Cultural Overview of Wisconsin
An Overview of Cultural Periods in Wisconsin Archaeology
Evidence of the past can be visible to the eye such as pictographs on rock surfaces, or mounds in the shape of animals. But often discoveries are only made through careful study by archaeologists.
About 10,000 years ago, Paleoindians entered Wisconsin as they hunted woolly mammoth, mastodon, and bison. These large mammals lived on the abundant vegetation beginning to grow as the glaciers retreated northward.
Around 8,000 years ago, during the Archaic Period, the climate became warmer and dryer. The large Ice Age mammals were replaced by animals found in the state today. People lived in smaller family groups in caves, rock shelters, along rivers, and around lakes and wetlands. They harvested wild plants, nuts and acorns. They hunted smaller animals such as deer and elk.
About 3,000 years ago, during the Woodland Period, people lived in large villages and began to use bows and arrows to hunt. It was during this period that many mounds, including effigies or mounds built in the shape of turtles birds, bears and other animals, were built throughout Wisconsin. These people were Wisconsins first potters and gardeners.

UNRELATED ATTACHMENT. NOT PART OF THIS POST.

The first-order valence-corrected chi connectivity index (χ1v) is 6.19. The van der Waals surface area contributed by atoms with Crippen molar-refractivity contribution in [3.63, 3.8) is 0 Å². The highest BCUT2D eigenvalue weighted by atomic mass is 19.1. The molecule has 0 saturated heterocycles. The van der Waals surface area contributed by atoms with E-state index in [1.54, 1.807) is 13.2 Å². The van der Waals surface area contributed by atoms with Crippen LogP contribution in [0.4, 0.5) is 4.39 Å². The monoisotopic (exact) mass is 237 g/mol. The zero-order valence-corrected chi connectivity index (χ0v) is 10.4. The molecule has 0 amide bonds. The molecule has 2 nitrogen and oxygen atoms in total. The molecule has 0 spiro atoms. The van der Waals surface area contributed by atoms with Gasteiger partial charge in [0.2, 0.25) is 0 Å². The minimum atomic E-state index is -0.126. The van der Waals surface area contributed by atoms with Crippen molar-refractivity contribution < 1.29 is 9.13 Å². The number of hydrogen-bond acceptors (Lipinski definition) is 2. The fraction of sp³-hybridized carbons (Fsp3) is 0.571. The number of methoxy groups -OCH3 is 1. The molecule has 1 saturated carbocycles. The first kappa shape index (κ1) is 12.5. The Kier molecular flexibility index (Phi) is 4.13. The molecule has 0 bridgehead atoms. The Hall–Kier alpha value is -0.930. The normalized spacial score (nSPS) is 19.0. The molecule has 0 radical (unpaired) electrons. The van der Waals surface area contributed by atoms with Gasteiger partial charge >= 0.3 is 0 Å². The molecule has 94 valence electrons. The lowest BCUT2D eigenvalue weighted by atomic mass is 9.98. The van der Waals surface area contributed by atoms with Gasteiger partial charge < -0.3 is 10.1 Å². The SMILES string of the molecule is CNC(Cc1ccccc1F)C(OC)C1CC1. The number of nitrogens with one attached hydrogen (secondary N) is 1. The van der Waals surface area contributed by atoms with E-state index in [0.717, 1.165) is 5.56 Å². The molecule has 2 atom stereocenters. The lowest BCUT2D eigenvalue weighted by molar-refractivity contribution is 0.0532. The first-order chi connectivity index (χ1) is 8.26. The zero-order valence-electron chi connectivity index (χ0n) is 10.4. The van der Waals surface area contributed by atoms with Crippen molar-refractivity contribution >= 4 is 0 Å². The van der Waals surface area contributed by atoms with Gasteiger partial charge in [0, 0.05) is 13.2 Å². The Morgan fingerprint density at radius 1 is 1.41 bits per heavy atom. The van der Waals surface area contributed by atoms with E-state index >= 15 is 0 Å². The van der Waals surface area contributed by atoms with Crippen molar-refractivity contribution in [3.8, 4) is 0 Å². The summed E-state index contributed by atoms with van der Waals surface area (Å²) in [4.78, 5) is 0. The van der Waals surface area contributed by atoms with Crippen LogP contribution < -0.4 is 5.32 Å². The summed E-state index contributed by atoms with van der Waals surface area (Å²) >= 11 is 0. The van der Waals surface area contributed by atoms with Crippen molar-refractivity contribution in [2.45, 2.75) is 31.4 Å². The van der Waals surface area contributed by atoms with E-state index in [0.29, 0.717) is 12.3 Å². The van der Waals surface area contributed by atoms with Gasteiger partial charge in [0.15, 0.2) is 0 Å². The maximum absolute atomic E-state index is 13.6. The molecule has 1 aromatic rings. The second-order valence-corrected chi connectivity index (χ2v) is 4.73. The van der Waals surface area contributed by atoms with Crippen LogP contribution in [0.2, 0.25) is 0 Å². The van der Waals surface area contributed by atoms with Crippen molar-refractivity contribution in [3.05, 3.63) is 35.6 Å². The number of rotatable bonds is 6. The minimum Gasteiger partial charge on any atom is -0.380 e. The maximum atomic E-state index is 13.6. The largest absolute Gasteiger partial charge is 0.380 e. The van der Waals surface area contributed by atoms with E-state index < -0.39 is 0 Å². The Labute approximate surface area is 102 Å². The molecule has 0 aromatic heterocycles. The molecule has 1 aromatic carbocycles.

The Mississippian Period began about 1,000 years ago. In Wisconsin these people are called Oneota. They lived in villages and planted gardens to grow crops such as corn, beans and squash. They had a complex trade network which extended to both the Atlantic and Gulf coasts.
Jean Nicolet, a French explorer, arrived in Wisconsin in 1634. At that time, the Indian tribes present in the state included the Ho Chunk (Winnebago), Potawatomi, Menominee, and Chippewa Indians. This marked the beginning of the Historic Period. Historic archaeologists study the lifestyles of the fur traders, early immigrant settlers, and loggers of the great northern pine forests.